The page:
Our ability to execute our business strategy depends upon a number of market conditions, including:

The strength and liquidity of the U.S. and global equity and debt markets and related financial and economic conditions.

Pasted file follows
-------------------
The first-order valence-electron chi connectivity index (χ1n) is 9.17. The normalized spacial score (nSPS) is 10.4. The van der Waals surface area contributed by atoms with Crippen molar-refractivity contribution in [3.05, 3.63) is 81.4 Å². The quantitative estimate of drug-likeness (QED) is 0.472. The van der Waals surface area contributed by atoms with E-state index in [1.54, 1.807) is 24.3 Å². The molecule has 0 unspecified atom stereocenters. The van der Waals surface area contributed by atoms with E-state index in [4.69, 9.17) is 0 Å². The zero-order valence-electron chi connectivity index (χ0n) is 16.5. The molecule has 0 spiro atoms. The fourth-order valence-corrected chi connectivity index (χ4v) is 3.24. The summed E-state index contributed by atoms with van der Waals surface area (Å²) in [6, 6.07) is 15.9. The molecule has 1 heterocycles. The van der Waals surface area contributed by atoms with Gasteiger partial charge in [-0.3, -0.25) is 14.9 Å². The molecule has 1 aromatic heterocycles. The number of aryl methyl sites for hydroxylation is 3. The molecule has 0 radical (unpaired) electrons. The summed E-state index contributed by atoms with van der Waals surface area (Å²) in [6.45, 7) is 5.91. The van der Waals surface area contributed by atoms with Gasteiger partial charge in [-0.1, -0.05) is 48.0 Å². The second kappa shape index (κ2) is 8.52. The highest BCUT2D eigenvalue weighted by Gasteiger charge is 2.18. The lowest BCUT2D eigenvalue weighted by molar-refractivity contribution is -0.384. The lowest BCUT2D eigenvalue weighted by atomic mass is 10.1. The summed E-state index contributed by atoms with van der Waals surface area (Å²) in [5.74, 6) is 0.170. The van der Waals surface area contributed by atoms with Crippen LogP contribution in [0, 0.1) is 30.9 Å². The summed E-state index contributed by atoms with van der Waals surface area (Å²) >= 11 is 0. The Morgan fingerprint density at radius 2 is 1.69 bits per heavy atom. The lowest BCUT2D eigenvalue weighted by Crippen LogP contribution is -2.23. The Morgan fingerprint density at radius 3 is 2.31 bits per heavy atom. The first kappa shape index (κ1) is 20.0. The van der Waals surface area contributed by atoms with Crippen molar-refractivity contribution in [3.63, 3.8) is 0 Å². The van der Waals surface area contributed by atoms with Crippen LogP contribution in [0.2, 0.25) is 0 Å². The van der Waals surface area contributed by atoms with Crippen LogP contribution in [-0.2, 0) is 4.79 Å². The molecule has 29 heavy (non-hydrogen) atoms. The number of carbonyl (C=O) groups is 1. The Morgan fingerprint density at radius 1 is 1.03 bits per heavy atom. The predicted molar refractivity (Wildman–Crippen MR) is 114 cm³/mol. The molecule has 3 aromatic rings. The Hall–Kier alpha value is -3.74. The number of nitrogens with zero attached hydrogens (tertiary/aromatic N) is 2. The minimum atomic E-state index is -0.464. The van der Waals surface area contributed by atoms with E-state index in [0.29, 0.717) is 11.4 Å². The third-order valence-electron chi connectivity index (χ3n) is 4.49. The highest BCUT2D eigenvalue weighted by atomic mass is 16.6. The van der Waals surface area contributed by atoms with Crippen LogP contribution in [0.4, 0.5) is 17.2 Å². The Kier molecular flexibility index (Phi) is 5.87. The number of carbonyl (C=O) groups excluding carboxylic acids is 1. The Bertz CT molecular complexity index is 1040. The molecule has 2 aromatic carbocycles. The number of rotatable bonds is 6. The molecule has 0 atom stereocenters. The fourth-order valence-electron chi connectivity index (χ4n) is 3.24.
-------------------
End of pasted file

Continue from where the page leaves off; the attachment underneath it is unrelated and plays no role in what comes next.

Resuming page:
U.S. and global financial and economic conditions have a substantial impact on the success of our business strategy, including our ability to effect realizations and make new investments. In addition, equity market conditions impact the ability of our private equity funds to increase the value, and effect realizations, of their portfolio company investments and the ability of our funds that invest in equities to generate positive investment returns. The condition of the debt markets also has a meaningful impact on our business. Several of our funds are directly and indirectly exposed to the debt markets: we invest in debt instruments, our funds borrow money to make investments and our funds utilize leverage in order to increase investment returns, which ultimately drive the performance of our funds. Our portfolio companies also require access to financing for their operations and refinancing of their debt. Furthermore, from time to time, we utilize debt to finance our investments in our funds and for working capital purposes. In general, strong financial and economic conditions including equity and debt markets enable us to execute our business strategy and generate attractive returns while dampening distressed investment strategies, and periods of weakening economies and markets and increased volatility can also present opportunities to invest at reduced valuations and in distressed asset classes, while negatively impacting fees, realizations and value creation. For example, a significant decline in the value of our funds' investments would require that our funds satisfy minimum return or "high water mark" requirements before generating incentive income and could subject us to "clawback" payments relating to incentive income previously collected. For hedge funds, opportunities to generate returns depend on their investment strategies, which may benefit from market declines or volatility.